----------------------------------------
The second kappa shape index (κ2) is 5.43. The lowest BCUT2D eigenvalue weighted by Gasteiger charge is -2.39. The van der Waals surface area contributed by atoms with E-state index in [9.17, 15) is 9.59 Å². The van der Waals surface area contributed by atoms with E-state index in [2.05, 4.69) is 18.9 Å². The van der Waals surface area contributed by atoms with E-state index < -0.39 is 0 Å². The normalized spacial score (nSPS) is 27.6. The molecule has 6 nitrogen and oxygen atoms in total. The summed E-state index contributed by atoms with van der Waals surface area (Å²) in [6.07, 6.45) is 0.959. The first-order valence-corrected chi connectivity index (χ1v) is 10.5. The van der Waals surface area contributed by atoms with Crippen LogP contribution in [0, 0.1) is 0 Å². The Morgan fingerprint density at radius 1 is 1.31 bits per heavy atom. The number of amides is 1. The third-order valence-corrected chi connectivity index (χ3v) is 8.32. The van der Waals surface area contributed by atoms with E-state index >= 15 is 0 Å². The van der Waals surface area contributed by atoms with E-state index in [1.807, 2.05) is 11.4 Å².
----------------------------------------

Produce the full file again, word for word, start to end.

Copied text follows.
The second kappa shape index (κ2) is 5.43. The lowest BCUT2D eigenvalue weighted by Gasteiger charge is -2.39. The van der Waals surface area contributed by atoms with E-state index in [9.17, 15) is 9.59 Å². The van der Waals surface area contributed by atoms with E-state index in [2.05, 4.69) is 18.9 Å². The van der Waals surface area contributed by atoms with E-state index < -0.39 is 0 Å². The normalized spacial score (nSPS) is 27.6. The molecule has 6 nitrogen and oxygen atoms in total. The summed E-state index contributed by atoms with van der Waals surface area (Å²) in [6.07, 6.45) is 0.959. The first-order valence-corrected chi connectivity index (χ1v) is 10.5. The van der Waals surface area contributed by atoms with Crippen LogP contribution in [0, 0.1) is 0 Å². The Morgan fingerprint density at radius 1 is 1.31 bits per heavy atom. The number of amides is 1. The third-order valence-corrected chi connectivity index (χ3v) is 8.32. The van der Waals surface area contributed by atoms with E-state index >= 15 is 0 Å². The van der Waals surface area contributed by atoms with E-state index in [1.807, 2.05) is 11.4 Å².